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The Voice of China in Singapore!

SINGAPORE — The Voice Of China is going global.

Former Singapore Idol finalist Sylvester Sim says his passion for music has 
not waned. 
Photo: Ng You Qian

Former Singapore Idol finalist Sylvester Sim says his passion for music has
not waned.
Photo: Ng You Qian

SINGAPORE — The Voice Of China is going global.

A spin-off of hit reality show The Voice, the China edition, now in its third season, has spread its search for vocal talent to other parts of Asia, with auditions being held in Singapore last month. Auditions also took place in Malaysia, Hong Kong and Taiwan.

A collaboration between The Voice Of China and MediaCorp, Series 3 will premiere on July 19. The first round of auditions was held at MediaCorp on June 21, where contestants belted out their best musical renditions in front of a panel of judges — including Peter Tan, founder of music training school The Music Clinic; and Wu Qi, director of Jigsaw Artistes Entertainment — in the hopes of moving on to the next phase of auditions. One contestant will eventually be selected to represent Singapore in the new season and will travel to China to compete.

What were the judges looking for? “A contestant must possess a good singing voice and (have) his or her own style,” said Tan, who has trained the likes of Stefanie Sun and Kelly Poon.

Fellow judge Wu Qi agreed: “They have to have an above-average-to-excellent voice, one that can have an impact on you when you hear it.”

He added that the contestants’ standards were “above what we expected”. “They’re all so good! We have a hard time picking people to move on.”

Tan concurred, but was a bit more critical. “Some of them are good, but they are still raw — they need to have more experience and exposure so that they can command the stage whenever they perform.”

One of those hoping to make it all the way is 26-year-old Coco, who caught wind of auditions for The Voice Of China and jumped at the chance to show off her vocals. It was a hard decision for her, she said, as her uncle had died in Malaysia just a day before the auditions. “I was in Singapore when I received the call yesterday. I cried all night, but I’m sure my uncle will understand.”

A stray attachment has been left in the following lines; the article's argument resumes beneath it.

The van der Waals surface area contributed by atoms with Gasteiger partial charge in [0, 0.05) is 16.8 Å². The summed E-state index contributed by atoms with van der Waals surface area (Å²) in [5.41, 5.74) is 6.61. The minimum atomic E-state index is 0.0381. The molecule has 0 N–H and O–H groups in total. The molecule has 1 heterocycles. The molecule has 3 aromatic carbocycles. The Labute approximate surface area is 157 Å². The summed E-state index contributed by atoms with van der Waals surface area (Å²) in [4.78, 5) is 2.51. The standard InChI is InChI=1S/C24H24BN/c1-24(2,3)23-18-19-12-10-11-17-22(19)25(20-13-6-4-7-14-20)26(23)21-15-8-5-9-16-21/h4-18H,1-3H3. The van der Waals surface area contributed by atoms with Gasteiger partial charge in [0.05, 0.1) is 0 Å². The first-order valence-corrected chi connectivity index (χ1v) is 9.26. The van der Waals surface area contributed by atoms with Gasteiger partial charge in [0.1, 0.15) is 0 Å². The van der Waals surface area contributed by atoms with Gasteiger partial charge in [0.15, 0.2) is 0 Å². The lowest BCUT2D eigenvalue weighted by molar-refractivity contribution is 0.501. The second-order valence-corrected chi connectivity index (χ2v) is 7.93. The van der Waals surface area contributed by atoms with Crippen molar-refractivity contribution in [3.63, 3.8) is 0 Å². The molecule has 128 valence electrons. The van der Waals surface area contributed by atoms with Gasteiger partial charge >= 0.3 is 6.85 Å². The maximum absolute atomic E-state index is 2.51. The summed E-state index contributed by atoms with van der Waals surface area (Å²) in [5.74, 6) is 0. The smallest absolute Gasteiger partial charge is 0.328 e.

A familiar face at the auditions was 31-year-old Sylvester Sim, who was the first runner-up in the first season of Singapore Idol in 2004. Despite his absence from the local music scene since then, Sim said his “fervour for music has not waned”. “I love composing songs, and in joining The Voice Of China, I wish to tap into the Chinese market with my music,” he said, adding that the competition offers “a bigger platform and a bigger stage”.

While most Voice Of China hopefuls were in their 20s and 30s, the auditions also appealed to several seniors, such as Li Qing Feng, 56, and Wong Ai Tai, 59. Li was the champion of the 2011 Golden Age Talentime show and Wong was one of the finalists of the NTUC U Fame Awards.

Perhaps the contestants ought to have sought help from the host of this special audition show: Actor Xu Bin, who was a TV competition show contestant himself, having reached the Top 20 of Campus Superstar Season 2 back in 2007. Last year, he picked up the Star Award for Favourite Male Character for his role in the drama series Don’t Stop Believing.

“(The contestants) are of higher calibre, since they know that the show requires a level of talent not seen on most reality TV singing shows,” he said. “It’s also a great chance to a better platform to showcase their talents.”

Who will have the winning voice at the end of this season? There’s only one way to find out. ADDITIONAL REPORTING BY NG YOU QIAN

 

Catch the Singapore auditions today, 8pm and the season premiere of the third series on July 19, 7pm. Both on MediaCorp TV Channel 8.

 

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